To catch a frauditor

Welcome to this week’s Reno News & Review.

So, I’m looking for a housemate, see. I own a pretty nice pad with lots of garden space, but truth be told, it’s too damned big for me and Hunter, and I’ve got two rooms I never use. Wasteful.

Anyway, I don’t mention this to further my search for a housemate, but because I did what anyone would do when they’re looking for someone to move in—I put an ad on Craigslist. I tell you this because the first response I got back was someone trying to perpetrate a fraud. The response was nice and innocuous enough, but I did what anyone would do. I googled the sender’s email address.

So anyway, this interests me. The scam appears to be the one where they send you a check for more than the amount needed, you cash it, and then send them the excess.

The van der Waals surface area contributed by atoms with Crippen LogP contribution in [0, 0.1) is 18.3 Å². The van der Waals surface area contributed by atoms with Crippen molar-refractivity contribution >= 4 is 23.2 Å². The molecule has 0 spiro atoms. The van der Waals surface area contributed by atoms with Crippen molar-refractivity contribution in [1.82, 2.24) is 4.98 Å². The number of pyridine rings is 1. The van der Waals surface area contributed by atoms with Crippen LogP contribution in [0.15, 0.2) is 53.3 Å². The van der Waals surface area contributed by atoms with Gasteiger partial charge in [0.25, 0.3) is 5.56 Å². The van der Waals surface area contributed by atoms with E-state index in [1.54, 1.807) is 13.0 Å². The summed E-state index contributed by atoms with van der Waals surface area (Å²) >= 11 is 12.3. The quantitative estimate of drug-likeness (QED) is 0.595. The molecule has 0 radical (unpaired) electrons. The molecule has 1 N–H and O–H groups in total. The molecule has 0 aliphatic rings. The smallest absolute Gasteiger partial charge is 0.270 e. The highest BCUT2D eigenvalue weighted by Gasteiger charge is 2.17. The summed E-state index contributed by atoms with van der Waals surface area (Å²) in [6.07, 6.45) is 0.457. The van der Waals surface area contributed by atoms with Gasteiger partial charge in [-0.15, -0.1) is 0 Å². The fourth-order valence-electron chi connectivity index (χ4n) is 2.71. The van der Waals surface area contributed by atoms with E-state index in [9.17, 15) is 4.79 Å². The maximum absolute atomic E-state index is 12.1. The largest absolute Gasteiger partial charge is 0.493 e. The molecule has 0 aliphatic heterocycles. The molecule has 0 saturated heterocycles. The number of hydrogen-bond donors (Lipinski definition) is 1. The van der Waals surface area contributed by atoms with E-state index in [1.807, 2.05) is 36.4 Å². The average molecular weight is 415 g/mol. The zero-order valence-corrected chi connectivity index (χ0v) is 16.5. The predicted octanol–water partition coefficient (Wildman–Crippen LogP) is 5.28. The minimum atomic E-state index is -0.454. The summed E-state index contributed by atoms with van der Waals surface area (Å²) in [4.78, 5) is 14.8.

I’m interested to see what the law enforcement reaction is when made aware of the “scam in progress.” Since I’m on DSL, it’s interstate fraud using phone lines. (OK, this is funny—while I was typing this column, I got another email about the ad, and it’s also from someone who’s been associated with a similar fraud.)

Anyway, I tell you all this because when I sit down and write the story, I don’t want anyone to think I’m a victim going in, which would put me in the conflicted position of trying to use this paper to get special treatment from law enforcement. I’m hoping by using this as an example, maybe we can make Reno a little safer for Craigslist users, and maybe Reno Craigslist users will be a little more sophisticated when it comes to using free internet classified ads.